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More Than A Dinner

For over a decade, Black Worship Clergy Hall of Fame Dinner has been the preeminent event in San Antonio to honor and recognize Black churches and their critical work in ministering to the Black community. 

Blackbook Studios Inc. and Avista Products  is proud to celebrate the 13th year of this event on March 4 at Second Baptist Community Center. The Very Rev. Kevin Fausz of Holy Redeemer Catholic Church will host the event and present this year’s nominees, who are:
Bishop Brent Bryant of 
Redeeming Grace Church

Pastor “PK” Keith Graham of
Now Word Covenant Church

Carl Booker CEO of Avista Products and creator of Black Worship, said for generations, the Black Church has been a critical part of Black families and continues to play an integral role. 
“Black pastors and their families sacrifice so much of themselves to uplift their congregations. This event is just a small thank you to show religious leaders we value their impact,” Booker said. 
Since the pandemic, churches nationwide have grappled with getting people back in the pews. This, coupled with a generational shift in religious identity (nondenominational is the second largest faith in the U.S.) and perceptions of the church, means church leadership must work harder to keep their congregation’s interest. 
The Pew Research Center said that in 2023, the share of U.S. adults who say they generally attend religious services once a month or more has dropped slightly, from 33% in 2019 to 30% in 2022. A Gallup News Poll also reported last fall that nearly half of Americans (47%) describe themselves as religious, another 33% say they are spiritual but not religious, and 2% volunteer they are “both.” Although the vast majority of U.S. adults have one of these orientations toward the nonphysical world, the 18% who say they are neither religious nor spiritual is twice the proportion Gallup measured when it first asked this question in 1999. Over the same period, the percentage identifying as religious has declined by seven percentage points.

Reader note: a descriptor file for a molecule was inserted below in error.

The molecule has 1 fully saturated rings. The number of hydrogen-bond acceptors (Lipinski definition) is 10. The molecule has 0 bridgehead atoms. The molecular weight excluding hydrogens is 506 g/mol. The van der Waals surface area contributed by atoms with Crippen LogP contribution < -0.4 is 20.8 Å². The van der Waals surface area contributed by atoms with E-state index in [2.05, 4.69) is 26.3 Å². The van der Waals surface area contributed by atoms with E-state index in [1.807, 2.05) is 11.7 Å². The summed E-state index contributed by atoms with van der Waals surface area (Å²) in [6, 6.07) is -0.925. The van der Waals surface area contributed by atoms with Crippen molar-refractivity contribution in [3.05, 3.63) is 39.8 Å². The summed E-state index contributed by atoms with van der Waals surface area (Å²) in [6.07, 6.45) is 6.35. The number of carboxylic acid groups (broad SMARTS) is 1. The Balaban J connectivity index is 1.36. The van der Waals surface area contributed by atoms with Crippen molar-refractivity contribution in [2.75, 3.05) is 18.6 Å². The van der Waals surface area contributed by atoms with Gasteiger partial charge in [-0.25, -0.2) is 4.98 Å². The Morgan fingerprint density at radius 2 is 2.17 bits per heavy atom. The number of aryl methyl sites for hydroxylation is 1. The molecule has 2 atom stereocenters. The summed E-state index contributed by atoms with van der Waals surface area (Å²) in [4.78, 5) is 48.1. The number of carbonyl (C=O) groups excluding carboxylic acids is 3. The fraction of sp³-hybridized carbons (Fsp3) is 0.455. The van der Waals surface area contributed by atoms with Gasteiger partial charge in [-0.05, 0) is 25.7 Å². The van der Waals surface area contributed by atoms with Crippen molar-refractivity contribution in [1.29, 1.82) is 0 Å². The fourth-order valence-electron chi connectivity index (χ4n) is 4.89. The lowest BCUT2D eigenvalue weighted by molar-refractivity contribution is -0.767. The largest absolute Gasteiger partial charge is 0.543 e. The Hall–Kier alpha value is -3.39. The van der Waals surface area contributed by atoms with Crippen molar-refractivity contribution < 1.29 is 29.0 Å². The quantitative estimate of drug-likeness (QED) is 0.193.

Many of the Black Worship Academy honorees have been finding innovative ways to keep their congregations engaged and keep their church homes in the forefront. This year’s honorees are chosen by the Black Worship Academy, which assesses candidates on eight standards, such as having a meaningful contribution to religious life and community service, effective preparation for ministry leadership and management, and service as a mentor of other clergy. To learn more about the event or to buy tickets, visit BlackWorshipSA.com.

Ebony Huerta Wells has over 25 years of writing and media experience. She was a former business journalist with a major newspaper and worked for other niche publications.

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